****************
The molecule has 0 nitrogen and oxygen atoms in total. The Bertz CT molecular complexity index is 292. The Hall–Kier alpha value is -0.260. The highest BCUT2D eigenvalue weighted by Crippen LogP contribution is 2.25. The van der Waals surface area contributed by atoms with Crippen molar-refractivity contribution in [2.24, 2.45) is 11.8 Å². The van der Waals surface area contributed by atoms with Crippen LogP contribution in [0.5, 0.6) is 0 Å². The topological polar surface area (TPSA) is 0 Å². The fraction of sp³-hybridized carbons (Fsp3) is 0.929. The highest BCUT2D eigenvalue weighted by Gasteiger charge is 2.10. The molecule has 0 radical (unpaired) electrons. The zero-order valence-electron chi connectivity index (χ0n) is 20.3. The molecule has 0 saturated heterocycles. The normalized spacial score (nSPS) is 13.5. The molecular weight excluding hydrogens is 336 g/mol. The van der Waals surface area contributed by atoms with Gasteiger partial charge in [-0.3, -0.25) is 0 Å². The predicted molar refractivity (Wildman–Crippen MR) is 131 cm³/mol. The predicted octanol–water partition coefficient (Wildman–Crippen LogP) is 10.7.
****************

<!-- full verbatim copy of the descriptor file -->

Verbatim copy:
The molecule has 0 nitrogen and oxygen atoms in total. The Bertz CT molecular complexity index is 292. The Hall–Kier alpha value is -0.260. The highest BCUT2D eigenvalue weighted by Crippen LogP contribution is 2.25. The van der Waals surface area contributed by atoms with Crippen molar-refractivity contribution in [2.24, 2.45) is 11.8 Å². The van der Waals surface area contributed by atoms with Crippen LogP contribution in [0.5, 0.6) is 0 Å². The topological polar surface area (TPSA) is 0 Å². The fraction of sp³-hybridized carbons (Fsp3) is 0.929. The highest BCUT2D eigenvalue weighted by Gasteiger charge is 2.10. The molecule has 0 radical (unpaired) electrons. The zero-order valence-electron chi connectivity index (χ0n) is 20.3. The molecule has 0 saturated heterocycles. The normalized spacial score (nSPS) is 13.5. The molecular weight excluding hydrogens is 336 g/mol. The van der Waals surface area contributed by atoms with Gasteiger partial charge in [-0.3, -0.25) is 0 Å². The predicted molar refractivity (Wildman–Crippen MR) is 131 cm³/mol. The predicted octanol–water partition coefficient (Wildman–Crippen LogP) is 10.7.